“That is the ultimate treatment infrastructure because that allows for very rapid flow rates to get the greatest clearance of pathogens from the blood,” Joyce said.
In the case of an infectious disease outbreak, “we would look to deploy our cartridges in a mobile setting either through the use of portable pumps, or through the direct connection to the body without any type of pumping device, where your heart surgeon is the pumping engine,” he said.
The Hemopurifier converges the established principles of hollow-fiber dialysis and affinity chromatography with the discovery of affinity agents that selectively bind envelope viruses.
Unlike dialysis, however, “we do not have a dialysate that circulates inside of our cartridge – our cartridges are sealed.” Joyce said that this aspect “allows us to go mobile with this type of treatment.”
The Hemopurifier's affinity treatment cartridge separates and captures circulating viruses, viral proteins and toxins before the occurrence of cell and organ infection.
“The transference to the immobilization of affinity agents that have broad spectrum affinity to a wide range of pathogens really is a big advantage for us in areas like biodefense and areas like HIV where the virus generally mutates to defeat available drug actions,” Joyce said. “That is really a crucial component of our technology.”
It also is beneficial to the company's regulatory efforts. “The same cartridge that we will be commercializing as a treatment for a biological weapon target would be the same cartridge that we would deploy against HIV or hepatitis C, so the data that we achieve for treating one condition would be included in other types of filings.”
The Hemopurifier may have additional benefits as well, Joyce said. “We're starting to learn that our cartridge may have dual mechanisms of action. In addition to capturing the virus itself, it may be an excellent tool for modulating the overproduction of cytokines,” which he said is a challenging aspect of H5N1, for example.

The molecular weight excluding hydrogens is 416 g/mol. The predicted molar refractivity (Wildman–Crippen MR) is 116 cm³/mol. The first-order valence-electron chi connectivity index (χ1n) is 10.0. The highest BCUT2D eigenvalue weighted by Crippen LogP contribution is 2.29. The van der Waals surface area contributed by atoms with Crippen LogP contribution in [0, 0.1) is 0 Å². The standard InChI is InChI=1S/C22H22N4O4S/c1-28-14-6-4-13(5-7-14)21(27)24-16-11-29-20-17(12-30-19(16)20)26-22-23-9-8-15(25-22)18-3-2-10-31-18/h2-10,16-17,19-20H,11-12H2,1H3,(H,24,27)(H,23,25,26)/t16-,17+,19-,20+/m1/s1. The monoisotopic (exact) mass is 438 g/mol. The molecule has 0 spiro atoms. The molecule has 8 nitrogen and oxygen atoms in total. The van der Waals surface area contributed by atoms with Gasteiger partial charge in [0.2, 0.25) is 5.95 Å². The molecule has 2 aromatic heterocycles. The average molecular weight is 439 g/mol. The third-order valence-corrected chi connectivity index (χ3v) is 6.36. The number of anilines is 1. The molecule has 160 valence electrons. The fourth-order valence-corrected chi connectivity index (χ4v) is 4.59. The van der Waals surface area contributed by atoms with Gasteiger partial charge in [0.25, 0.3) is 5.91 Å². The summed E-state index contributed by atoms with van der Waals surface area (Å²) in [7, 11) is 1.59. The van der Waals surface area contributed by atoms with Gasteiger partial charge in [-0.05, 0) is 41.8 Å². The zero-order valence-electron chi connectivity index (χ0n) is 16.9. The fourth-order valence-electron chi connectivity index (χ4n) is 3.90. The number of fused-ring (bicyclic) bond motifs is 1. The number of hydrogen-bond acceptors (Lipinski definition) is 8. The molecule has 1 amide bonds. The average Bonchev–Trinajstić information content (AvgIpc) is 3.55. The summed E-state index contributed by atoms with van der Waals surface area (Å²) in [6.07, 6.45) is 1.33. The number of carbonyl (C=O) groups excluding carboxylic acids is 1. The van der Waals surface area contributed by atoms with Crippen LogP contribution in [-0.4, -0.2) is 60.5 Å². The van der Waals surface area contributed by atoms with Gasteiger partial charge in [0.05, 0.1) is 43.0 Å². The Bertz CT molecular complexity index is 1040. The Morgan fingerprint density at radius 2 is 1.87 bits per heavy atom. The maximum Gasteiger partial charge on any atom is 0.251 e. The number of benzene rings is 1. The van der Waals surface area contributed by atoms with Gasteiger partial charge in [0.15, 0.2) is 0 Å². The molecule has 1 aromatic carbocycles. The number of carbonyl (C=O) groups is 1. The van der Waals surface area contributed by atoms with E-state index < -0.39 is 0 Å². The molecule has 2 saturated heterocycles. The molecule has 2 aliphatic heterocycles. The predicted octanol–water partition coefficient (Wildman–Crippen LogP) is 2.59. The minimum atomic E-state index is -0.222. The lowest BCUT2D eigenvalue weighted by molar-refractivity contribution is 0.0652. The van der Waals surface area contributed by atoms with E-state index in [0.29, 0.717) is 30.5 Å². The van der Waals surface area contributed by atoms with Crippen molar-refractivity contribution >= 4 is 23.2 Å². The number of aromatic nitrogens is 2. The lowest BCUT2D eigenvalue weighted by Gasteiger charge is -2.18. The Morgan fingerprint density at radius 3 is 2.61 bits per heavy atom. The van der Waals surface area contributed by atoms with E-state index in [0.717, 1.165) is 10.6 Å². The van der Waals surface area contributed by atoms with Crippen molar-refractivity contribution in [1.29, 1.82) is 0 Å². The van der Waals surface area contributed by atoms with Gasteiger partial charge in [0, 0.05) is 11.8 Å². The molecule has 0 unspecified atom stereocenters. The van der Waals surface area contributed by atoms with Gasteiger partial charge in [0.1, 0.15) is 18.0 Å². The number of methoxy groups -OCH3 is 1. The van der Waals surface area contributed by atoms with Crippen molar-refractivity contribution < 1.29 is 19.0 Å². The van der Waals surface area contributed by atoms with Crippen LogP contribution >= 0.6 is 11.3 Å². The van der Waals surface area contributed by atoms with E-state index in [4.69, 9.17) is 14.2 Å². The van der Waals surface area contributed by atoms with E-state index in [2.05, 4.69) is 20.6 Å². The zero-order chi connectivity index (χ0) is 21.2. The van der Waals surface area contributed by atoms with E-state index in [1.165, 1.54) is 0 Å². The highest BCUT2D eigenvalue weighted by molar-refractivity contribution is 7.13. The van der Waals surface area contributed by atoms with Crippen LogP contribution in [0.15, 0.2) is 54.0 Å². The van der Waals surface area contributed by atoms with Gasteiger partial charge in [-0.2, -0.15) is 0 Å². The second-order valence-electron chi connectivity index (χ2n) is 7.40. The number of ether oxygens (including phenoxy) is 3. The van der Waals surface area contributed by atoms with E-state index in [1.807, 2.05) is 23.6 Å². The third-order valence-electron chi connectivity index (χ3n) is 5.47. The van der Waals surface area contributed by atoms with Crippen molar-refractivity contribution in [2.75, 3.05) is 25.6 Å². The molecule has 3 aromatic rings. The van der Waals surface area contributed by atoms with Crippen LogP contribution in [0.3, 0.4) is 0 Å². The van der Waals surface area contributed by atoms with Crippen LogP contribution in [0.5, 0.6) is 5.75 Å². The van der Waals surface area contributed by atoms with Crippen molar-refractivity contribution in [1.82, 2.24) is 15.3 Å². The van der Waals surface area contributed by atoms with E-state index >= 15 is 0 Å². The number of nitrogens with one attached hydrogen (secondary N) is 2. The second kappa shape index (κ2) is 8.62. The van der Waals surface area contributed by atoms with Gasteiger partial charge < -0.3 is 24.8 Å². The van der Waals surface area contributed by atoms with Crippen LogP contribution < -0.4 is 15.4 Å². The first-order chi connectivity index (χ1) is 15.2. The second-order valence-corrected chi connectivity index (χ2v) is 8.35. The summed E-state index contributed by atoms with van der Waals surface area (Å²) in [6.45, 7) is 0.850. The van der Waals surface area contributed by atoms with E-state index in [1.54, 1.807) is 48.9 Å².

But, Joyce emphasized, the Hemopurifier is not a cure. “It's a means of working in conjunction with established drug therapies to remove mutant strains of the virus that cause drugs to be ineffective.” He said the role of the device in treating acute conditions is “to provide the immune system a bridge to finish the job and clear the pathogens out of circulation.”
Aethlon is pursuing regulatory initiatives to demonstrate further safety and potential efficacy of the Hemopurifier, which will be treated as a Class III medical device in U.S. regulatory submissions.
“I'm confident that this year we will be proceeding forward in our human safety studies relating to acute conditions in the U.S. such as biological weapon candidates and H5N1 avian flu,” Joyce said. In the near future, he said Aethlon plans to conduct an efficacy study, most likely on Dengue hemorrhagic fever, in India.
The company has also initiated early stage research on a second generation Hemopurifier that targets the capture of growth factors inherent in the spread of cancer. Aethlon in April submitted a grant application to the National Institutes of Health for cancer research.
Though declining to predict when the Hemopurifier would be commercially available, Joyce is optimistic. “There is certainly a lot of opportunity to fill voids, and I think we are in a good position.”